Get to know Bill Moss, the inventor of the pop-up tent and an innovator of tensioned fabric structures, for starters. After hearing that Moss was hiring artists, Thompson paid him a visit at Moss Tent Works in Camden. “He showed me around his factory,” Thompson recalls. “It was fun.” Not long after, she caught Moss’s eye with a large, three-dimensional fabric mussel that she designed for a Rockport gallery. He suggested she market her work to the business community. “Absolutely not,” a skeptical Thompson responded.

I was out in front of people. I’m still in front of people. I’m in public. I’m not in a gallery.

But after relocating to Portland, Thompson moved into the Presumpscot Street studio that Moss shared with another fabric artist, Charles Duvall. While helping Moss design a line of disaster shelters that never caught on, Thompson developed moveable fabric sculptures. She launched Transformit in 1988 with a soaring raptor-like structure with giant eyes that she installed over the duck pond at Deering Oaks during an arts festival.

Tapping into the events market, Thompson rented out pieces that could be easily installed and broken down and packed in a box. Her business really took off in 1996, when her sculptures were installed on the White House lawn for its annual Easter egg roll and in the press area at the Summer Olympics in Atlanta. “That really put us on the map,” she says.

Two decades later, Transformit has an international reach, with a rental partner in Vancouver, British Columbia, and a distribution center in Holland. As many as 25 people work in the vast Gorham warehouse that Thompson calls her “toy shop,” some of them sitting at computers working on designs, others hunched over sewing machines and surrounded by waves of stretchy fabric known as “skins.” The entire back wall is lined from floor to ceiling with duffle bags that are filled with the 4,000 ready-made pieces that compose Transformit’s inventory.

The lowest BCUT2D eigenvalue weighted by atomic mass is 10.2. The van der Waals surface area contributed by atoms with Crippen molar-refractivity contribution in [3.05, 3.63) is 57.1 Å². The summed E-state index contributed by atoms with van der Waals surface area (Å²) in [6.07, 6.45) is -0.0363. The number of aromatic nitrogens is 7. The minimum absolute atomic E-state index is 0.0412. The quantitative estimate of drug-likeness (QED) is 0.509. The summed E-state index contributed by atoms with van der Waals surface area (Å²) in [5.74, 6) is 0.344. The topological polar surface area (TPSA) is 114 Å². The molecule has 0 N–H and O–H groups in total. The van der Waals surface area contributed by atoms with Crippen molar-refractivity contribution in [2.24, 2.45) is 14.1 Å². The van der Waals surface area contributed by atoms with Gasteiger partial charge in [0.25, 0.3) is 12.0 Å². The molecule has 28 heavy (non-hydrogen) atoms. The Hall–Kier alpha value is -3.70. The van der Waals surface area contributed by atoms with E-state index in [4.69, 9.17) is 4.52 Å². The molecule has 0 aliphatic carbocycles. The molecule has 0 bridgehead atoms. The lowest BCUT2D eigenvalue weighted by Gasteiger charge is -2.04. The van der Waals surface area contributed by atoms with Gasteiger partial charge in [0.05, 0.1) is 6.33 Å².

Making It In Maine

In 2012, President Obama wooed prospective voters while standing under a web of Transformit’s red, white, and blue banners.

Products are organized into collections with fanciful themes such as “Dream Spinners” and “Free Form Wings.” Some pieces are custom printed with images, such as rippling water or sizzling flames. Others are embedded with tiny strips of bulbs to radiate light. New designs are continually being created. For the recent opening of Citizen Watch Company’s flagship store in Times Square, Transformit installed a giant abstract Japanese lantern made with layers of white fabric, a rare piece with straight lines. The company is now expanding its line of outdoor structures through a partnership with Duvall Dynamic Spaces, of Rockland, owned by Thompson’s former studio mate, Charles Duvall.

Whether printed or illuminated, installed indoors or out, the structures have the ability to transform a space, as if you’ve stepped into a garden of spiraling flowers or been swept up in a cosmic meteor shower. “My biggest vision for Transformit,” Thompson says, “is to take art into the business world and to make a statement, to make a difference to people.”


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Meadow Rue Merrill

Meadow Rue Merrill is a Down East contributing editor.